AIA DOCUMENT A102 PDF

Related Documents. The other Contract Documents are: General Conditions i. This insurance and bonds exhibit forms an integral part of AIA Document A— and allows the parties to establish key insurance terms related to the Project. Failure to use AIA Document A— Exhibit A could result in the parties having little or no insurance coverage to respond to a loss or third party claim related to the Project. Dispute Resolution—Mediation and Arbitration. Mediation is a non-binding process, but is mandatory under the terms of this agreement.

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AIA Document A— is a stand-alone agreement with its own internal general conditions and is intended for use on construction projects of limited scope and complexity. It may be used for projects where payment is based on either a stipulated sum or the cost of the work plus a fee, with or without a guaranteed maximum price. AIA Document A— establishes the agreement between an Owner and Contractor for construction projects of limited scope and complexity. A is a stand-alone agreement that does not require the use of a separate general conditions document.

A— may be used on projects where the basis of payment is a stipulated sum fixed price or cost of the work plus a fee, with or without a guaranteed maximum price. The Owner and Contractor are asked to select the payment method in the agreement using a checkbox. If either of the two cost-plus payment methods is selected, then the parties will complete, and incorporate into the agreement, Exhibit A, which provides the detail for the Cost of the Work. These agreements are written for a stipulated sum, cost of the work with a guaranteed maximum price, and cost of the work without a guaranteed maximum price, respectively.

Related documents. A— is used as one part of the Contract Documents that record the Contract for Construction between the Owner and Contractor.

Such modifications will be needed because A— incorporates by reference AIA Document A— , General Conditions of the Contract for Construction, while A— contains its own general conditions.

Changes from the previous edition. It incorporates alterations proposed by architects, contractors, owners, and professional consultants. The title of the document has been changed to better reflect its intended use on a broad range of projects where an abbreviated document with incorporated general conditions is appropriate. To the extent that the Owner needs additional time to file mortgages or security interests or delay the Project start for reasons other than the issuance of a NTP, the parties would select and complete option 3.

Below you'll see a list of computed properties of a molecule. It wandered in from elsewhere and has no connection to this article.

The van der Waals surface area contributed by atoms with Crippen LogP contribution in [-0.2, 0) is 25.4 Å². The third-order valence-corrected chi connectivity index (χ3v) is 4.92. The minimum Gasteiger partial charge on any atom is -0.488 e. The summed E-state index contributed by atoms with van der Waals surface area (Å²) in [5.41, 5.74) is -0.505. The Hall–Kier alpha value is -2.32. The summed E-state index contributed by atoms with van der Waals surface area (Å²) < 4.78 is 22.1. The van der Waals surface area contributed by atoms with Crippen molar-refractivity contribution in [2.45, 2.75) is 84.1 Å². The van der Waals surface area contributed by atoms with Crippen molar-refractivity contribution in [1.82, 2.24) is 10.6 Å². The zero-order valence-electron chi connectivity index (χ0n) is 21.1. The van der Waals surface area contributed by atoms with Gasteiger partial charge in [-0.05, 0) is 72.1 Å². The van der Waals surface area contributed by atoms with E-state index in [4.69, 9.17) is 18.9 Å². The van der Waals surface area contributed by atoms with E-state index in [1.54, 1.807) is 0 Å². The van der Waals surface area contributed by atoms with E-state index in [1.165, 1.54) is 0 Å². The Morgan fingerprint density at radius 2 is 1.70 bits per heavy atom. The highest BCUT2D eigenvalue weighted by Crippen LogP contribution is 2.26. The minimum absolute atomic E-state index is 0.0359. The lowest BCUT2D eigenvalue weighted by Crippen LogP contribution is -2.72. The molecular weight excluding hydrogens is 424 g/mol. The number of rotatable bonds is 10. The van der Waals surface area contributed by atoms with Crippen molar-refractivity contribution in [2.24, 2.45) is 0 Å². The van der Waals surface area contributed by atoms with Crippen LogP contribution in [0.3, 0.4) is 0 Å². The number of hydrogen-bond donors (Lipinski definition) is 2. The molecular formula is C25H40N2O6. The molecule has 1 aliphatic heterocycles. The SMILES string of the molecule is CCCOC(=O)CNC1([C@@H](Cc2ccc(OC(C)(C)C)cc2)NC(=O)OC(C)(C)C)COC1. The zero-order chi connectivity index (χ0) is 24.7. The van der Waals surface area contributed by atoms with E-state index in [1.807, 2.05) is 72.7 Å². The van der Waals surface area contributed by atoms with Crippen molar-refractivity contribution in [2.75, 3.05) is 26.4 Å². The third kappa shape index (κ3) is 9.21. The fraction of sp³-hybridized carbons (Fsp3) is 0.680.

This language requires the Owner to authorize revisions to the Contract Documents that incorporate any agreed-upon assumptions upon which the Guaranteed Maximum Price is based. These documents will be used where the Project is required to achieve a Sustainable Objective, as specified by the Owner, and will include key provisions applicable to the Owner-Contractor Agreement.

For specifics about the use of E—, please see the instructions accompanying the document. Use of, or reliance on, a building information model without established protocols will be at the using or relying parties sole risk.

Additionally, language has been included that allows the parties to provide notice through electronic means such as email. Notice of Claims may not be provided electronically and must be delivered to the designated representative of the party to whom the notice is addressed by certified or registered mail, or by courier providing proof of delivery.

This provision addresses those particular interests of the Owner in a cost plus contract, and the corollary obligations of the Contractor. The Contractor is not required to commence construction if it requests such evidence and the Owner fails to provide the evidence.

If the Contractor disagrees with the withholding, it may make a Claim in accordance with Article In that event, the Contractor is permitted to rely on the performance and design criteria provided by the Owner and Architect. The Contractor may not proceed with a minor change without giving notice that it believes a change in the Contract Sum or Contract Time is warranted to the Architect.